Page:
Seeing how a large number of today’s most important data center trends originated from the web-scale crowd, Intel Corp. better take note of Google’s newly publicized interest in IBM Power chips. At an event hosted by Big Blue in San Jose yesterday, the Alphabet Inc. division revealed that it’s teamed up with Rackspace Inc. to develop a new server based on the chip series.
Few details are available about the upcoming machine other than that it’s set to include the next major addition to the family, the Power9, which is expected to become available in the second half of 2017. The design effort marks the latest and arguably most significant development yet in Google’s quiet love-affair with the series, which started at another IBM conference two years ago that SiliconANGLE covered from the show floor. The event saw the search giant debut a proof-of-concept machine that its server engineers had created to test the older Power8 model’s capabilities.
As part of this week’s announcement, Google divulged that the chip series has since become “fully supported” in its hardware development toolchain. As a result, workloads originally built to run on the x86 Intel Corp. chips that historically dominated its data centers can now be ported onto Power-based hardware with relative ease. The company further revealed that its engineers have already taken advantage of the integration to migrate “many” applications, at least some of which are probably running in production judging by the sheer amount of effort that it’s put into absorbing the processor line.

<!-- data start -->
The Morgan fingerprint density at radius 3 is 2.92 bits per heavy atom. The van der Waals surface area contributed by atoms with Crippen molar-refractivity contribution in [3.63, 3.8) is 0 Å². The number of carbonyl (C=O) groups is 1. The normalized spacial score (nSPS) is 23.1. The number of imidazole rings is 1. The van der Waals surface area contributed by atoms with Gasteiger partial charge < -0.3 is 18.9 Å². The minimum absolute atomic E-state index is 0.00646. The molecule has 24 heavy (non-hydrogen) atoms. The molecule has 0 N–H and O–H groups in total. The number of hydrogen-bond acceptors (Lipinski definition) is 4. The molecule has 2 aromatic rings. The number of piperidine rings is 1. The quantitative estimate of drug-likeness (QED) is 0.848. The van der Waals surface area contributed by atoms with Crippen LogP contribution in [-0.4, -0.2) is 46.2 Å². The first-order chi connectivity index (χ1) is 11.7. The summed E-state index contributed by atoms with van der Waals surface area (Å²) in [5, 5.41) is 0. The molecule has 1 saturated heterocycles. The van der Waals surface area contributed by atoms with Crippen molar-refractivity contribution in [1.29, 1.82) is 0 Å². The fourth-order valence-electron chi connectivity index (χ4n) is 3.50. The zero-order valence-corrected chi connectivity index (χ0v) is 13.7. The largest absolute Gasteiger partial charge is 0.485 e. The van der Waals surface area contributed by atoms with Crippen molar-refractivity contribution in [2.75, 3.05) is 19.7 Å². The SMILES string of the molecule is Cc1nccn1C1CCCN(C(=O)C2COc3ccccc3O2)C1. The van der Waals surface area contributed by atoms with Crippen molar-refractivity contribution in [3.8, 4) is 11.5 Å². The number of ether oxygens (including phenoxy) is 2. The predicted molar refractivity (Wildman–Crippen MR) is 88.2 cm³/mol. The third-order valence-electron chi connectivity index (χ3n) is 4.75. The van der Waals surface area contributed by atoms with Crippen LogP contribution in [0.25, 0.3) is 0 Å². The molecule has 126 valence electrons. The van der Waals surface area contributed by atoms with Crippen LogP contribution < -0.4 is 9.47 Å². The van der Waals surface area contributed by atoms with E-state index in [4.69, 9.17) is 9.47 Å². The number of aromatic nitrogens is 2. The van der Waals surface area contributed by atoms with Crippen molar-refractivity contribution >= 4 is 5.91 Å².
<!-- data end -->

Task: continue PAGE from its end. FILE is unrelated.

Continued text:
It’s also likely a sizable portion of those workloads fall into the analytics category given that data processing is one of the Power family’s main strengthens. Coupled with the fact that Google’s entire business relies on the massive amounts of information it collects from users, there’s reason to believe that its internal deployment includes quite a few of IBM’s chips. And the company only plans to increase its commitment to the series over time if the new partnership with Rackspace is any indication.
But the revenue that IBM potentially stands to siphon away from Intel as a result pales in comparison to the strategic significance of Google’s endorsement. As one of the world’s largest server buyers, its name carries a lot of weight among its fellow web giants, which, like the rest of the enterprise, have historically also relied primarily on x86 chips. Many of those companies will likely give the Power series much closer consideration in the wake of this week’s news.
If IBM takes full advantage of the situation, its chip series could potentially emerge as a serious contender to Intel processors in a few years’ times. But even with Google’s support, Big Blue still faces an uphill battle against the chip maker, which will spare no expense to maintain its grip on the lucrative data center market.